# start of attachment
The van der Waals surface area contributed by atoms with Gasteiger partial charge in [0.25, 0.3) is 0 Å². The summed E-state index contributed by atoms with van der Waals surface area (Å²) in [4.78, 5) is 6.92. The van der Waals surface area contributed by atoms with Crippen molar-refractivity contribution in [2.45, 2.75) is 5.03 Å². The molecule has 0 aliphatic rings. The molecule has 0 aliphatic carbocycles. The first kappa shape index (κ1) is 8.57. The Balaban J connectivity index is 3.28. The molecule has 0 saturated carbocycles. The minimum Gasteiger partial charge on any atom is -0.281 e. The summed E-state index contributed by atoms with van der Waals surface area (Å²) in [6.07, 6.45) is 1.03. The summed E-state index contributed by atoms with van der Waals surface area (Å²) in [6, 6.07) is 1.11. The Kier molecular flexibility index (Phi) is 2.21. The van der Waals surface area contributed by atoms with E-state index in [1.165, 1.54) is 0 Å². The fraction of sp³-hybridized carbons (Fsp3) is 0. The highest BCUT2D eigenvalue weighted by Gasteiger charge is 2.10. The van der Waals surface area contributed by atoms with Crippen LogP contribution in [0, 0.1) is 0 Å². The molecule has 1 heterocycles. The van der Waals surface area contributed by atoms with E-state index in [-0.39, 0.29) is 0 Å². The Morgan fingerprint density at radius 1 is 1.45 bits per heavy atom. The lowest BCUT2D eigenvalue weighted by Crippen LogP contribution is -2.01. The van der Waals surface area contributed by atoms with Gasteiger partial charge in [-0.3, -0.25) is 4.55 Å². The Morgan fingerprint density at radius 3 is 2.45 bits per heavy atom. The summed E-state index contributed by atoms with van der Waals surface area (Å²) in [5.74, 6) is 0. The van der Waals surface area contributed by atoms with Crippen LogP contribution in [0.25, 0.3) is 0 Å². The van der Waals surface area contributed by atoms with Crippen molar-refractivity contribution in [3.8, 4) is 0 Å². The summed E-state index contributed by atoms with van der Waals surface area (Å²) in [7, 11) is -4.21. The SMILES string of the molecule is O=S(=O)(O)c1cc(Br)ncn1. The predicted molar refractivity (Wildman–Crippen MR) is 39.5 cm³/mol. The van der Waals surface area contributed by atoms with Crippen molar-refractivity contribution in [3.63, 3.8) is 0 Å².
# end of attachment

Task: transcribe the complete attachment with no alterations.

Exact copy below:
The van der Waals surface area contributed by atoms with Gasteiger partial charge in [0.25, 0.3) is 0 Å². The summed E-state index contributed by atoms with van der Waals surface area (Å²) in [4.78, 5) is 6.92. The van der Waals surface area contributed by atoms with Crippen molar-refractivity contribution in [2.45, 2.75) is 5.03 Å². The molecule has 0 aliphatic rings. The molecule has 0 aliphatic carbocycles. The first kappa shape index (κ1) is 8.57. The Balaban J connectivity index is 3.28. The molecule has 0 saturated carbocycles. The minimum Gasteiger partial charge on any atom is -0.281 e. The summed E-state index contributed by atoms with van der Waals surface area (Å²) in [6.07, 6.45) is 1.03. The summed E-state index contributed by atoms with van der Waals surface area (Å²) in [6, 6.07) is 1.11. The Kier molecular flexibility index (Phi) is 2.21. The van der Waals surface area contributed by atoms with E-state index in [1.165, 1.54) is 0 Å². The fraction of sp³-hybridized carbons (Fsp3) is 0. The highest BCUT2D eigenvalue weighted by Gasteiger charge is 2.10. The van der Waals surface area contributed by atoms with Crippen LogP contribution in [0, 0.1) is 0 Å². The molecule has 1 heterocycles. The van der Waals surface area contributed by atoms with E-state index in [-0.39, 0.29) is 0 Å². The Morgan fingerprint density at radius 1 is 1.45 bits per heavy atom. The lowest BCUT2D eigenvalue weighted by Crippen LogP contribution is -2.01. The van der Waals surface area contributed by atoms with Gasteiger partial charge in [-0.3, -0.25) is 4.55 Å². The Morgan fingerprint density at radius 3 is 2.45 bits per heavy atom. The summed E-state index contributed by atoms with van der Waals surface area (Å²) in [5.74, 6) is 0. The van der Waals surface area contributed by atoms with Crippen LogP contribution in [0.25, 0.3) is 0 Å². The van der Waals surface area contributed by atoms with Crippen molar-refractivity contribution in [3.8, 4) is 0 Å². The summed E-state index contributed by atoms with van der Waals surface area (Å²) in [7, 11) is -4.21. The SMILES string of the molecule is O=S(=O)(O)c1cc(Br)ncn1. The predicted molar refractivity (Wildman–Crippen MR) is 39.5 cm³/mol. The van der Waals surface area contributed by atoms with Crippen molar-refractivity contribution in [3.63, 3.8) is 0 Å².